In October 2021, the European Union’s Committee on Transport and Tourism released a report on relaunching travel after the COVID-19 pandemic. The report points to a renewed desire for sustainable travel which the tourism and hospitality sectors must meet. “The public attitude towards travel has changed,” it emphasises. “The industry offer will therefore tend to adjust to demand while addressing new and sustainable travel patterns.”
Wellness is taking centre stage in the wake of severe adverse effects of the pandemic on mental health worldwide. Consequently, sustainable travel is now top of the agenda for holidaymakers as the emphasis shifts to looking after ourselves, our planet and our culture. But the word “sustainability” is by no means unambiguous, and can mean different things to different people. Here’s how some leading travel destinations are putting sustainability in the spotlight.
Ecology and environmental stewardship are key to any interpretation of sustainability. The EU report highlighted that the pandemic has encouraged stakeholders in the tourism industry “to take bolder steps towards achieving carbon neutral tourism before 2050.”
Italy’s Antognolla Resort and Residences are being designed with precisely that end in mind, responding to a groundswell of interest in sustainability measures at holiday destinations. Due to open in a couple of years, this high-end resort is one of the biggest hospitality developments in Umbria, the “green heart of Italy.” It aims to preserve this pristine landscape by going entirely plastic-free, shunning plastic straws and replacing plastic bottles and clingfilm with beeswax wraps and glass bottles made on site.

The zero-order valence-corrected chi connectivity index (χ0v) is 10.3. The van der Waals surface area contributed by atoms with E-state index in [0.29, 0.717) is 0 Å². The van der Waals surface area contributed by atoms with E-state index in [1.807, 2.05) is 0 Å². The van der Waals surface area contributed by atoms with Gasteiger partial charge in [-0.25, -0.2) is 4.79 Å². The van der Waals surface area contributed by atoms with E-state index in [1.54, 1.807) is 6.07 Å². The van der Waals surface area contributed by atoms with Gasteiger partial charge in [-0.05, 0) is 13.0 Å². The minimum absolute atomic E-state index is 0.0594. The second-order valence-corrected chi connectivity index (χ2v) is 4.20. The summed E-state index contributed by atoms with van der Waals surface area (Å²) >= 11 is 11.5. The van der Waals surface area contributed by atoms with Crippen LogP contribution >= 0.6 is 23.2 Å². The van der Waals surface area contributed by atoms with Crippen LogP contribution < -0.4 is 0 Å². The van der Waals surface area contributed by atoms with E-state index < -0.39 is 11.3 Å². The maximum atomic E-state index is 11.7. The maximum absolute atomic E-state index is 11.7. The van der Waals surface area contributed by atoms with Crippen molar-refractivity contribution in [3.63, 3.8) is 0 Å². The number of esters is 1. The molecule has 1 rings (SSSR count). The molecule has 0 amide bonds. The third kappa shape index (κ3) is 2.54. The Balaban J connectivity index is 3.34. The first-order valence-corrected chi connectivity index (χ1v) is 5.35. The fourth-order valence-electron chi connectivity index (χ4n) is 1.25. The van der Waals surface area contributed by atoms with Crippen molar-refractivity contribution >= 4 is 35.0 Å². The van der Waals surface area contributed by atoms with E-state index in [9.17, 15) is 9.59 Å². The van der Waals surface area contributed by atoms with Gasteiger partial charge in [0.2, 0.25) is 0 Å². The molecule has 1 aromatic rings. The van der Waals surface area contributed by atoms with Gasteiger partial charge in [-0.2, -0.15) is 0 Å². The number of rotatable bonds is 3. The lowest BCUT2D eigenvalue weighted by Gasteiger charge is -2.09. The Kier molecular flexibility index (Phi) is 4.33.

The idea is to show that luxury and sustainability are not mutually exclusive, and can complement each other seamlessly. With a spa, wellness, and sleep centre as well as an 18-hole golf course, Antognolla is not short of the former. But increasingly, sustainability is becoming a must-have for travellers, just as important as looking after your own wellbeing. Already in 2019, a survey conducted in Italy showed that 89% of respondents viewed sustainable development as an opportunity to increase a destination’s appeal and growth. The resort therefore plans to irrigate its lush natural landscapes, including its golf course, using rainwater, and 50% of its energy will be renewable, with all vehicles on site fully electric.
The resort will also aim to produce zero food waste, which means – among other initiatives – composting food waste and using it to help grow organic vegetables in the Chef’s garden, as well as herbs for spa treatments. This stems from a recognition that the scale of resorts gives them considerable power to make a difference by minimising waste throughout their value chain.
Similar Tuscan-style surroundings – lush vineyards and rolling hills – can be found at New Zealand’s Carrington Resort, which also combines all-inclusive tourism experiences with sustainability. Ecotourism is now the fastest-growing sector of New Zealand’s tourism industry, and this estate is one destination where leisure meets nature, located on the remote and wild Karikari Peninsula.